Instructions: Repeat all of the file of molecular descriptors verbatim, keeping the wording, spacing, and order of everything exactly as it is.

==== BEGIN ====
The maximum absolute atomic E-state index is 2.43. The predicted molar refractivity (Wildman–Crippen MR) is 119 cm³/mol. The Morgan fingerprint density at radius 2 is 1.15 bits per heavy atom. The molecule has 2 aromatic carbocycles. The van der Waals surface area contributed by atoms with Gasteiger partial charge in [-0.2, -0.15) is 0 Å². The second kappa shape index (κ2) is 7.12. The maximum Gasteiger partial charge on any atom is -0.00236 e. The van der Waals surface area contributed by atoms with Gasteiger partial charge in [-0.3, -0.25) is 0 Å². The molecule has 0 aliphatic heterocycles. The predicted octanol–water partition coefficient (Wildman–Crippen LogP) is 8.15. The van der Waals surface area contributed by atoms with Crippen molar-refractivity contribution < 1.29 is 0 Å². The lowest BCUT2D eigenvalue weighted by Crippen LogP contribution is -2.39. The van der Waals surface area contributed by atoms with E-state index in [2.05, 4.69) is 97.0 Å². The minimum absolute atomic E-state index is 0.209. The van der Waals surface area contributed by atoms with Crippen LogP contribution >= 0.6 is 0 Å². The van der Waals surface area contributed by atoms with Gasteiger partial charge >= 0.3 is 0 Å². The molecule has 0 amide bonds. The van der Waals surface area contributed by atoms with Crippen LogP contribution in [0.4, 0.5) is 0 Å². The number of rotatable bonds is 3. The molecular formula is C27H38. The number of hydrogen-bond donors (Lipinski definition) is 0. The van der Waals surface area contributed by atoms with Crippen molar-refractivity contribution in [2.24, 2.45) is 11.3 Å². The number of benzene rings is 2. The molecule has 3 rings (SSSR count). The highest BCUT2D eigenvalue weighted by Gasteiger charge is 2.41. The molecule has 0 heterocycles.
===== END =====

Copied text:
The maximum absolute atomic E-state index is 2.43. The predicted molar refractivity (Wildman–Crippen MR) is 119 cm³/mol. The Morgan fingerprint density at radius 2 is 1.15 bits per heavy atom. The molecule has 2 aromatic carbocycles. The van der Waals surface area contributed by atoms with Gasteiger partial charge in [-0.2, -0.15) is 0 Å². The second kappa shape index (κ2) is 7.12. The maximum Gasteiger partial charge on any atom is -0.00236 e. The van der Waals surface area contributed by atoms with Gasteiger partial charge in [-0.3, -0.25) is 0 Å². The molecule has 0 aliphatic heterocycles. The predicted octanol–water partition coefficient (Wildman–Crippen LogP) is 8.15. The van der Waals surface area contributed by atoms with Crippen molar-refractivity contribution < 1.29 is 0 Å². The lowest BCUT2D eigenvalue weighted by Crippen LogP contribution is -2.39. The van der Waals surface area contributed by atoms with E-state index in [2.05, 4.69) is 97.0 Å². The minimum absolute atomic E-state index is 0.209. The van der Waals surface area contributed by atoms with Crippen LogP contribution >= 0.6 is 0 Å². The van der Waals surface area contributed by atoms with Gasteiger partial charge >= 0.3 is 0 Å². The molecule has 0 amide bonds. The van der Waals surface area contributed by atoms with Crippen LogP contribution in [0.4, 0.5) is 0 Å². The number of rotatable bonds is 3. The molecular formula is C27H38. The number of hydrogen-bond donors (Lipinski definition) is 0. The van der Waals surface area contributed by atoms with Crippen molar-refractivity contribution in [2.24, 2.45) is 11.3 Å². The number of benzene rings is 2. The molecule has 3 rings (SSSR count). The highest BCUT2D eigenvalue weighted by Gasteiger charge is 2.41. The molecule has 0 heterocycles.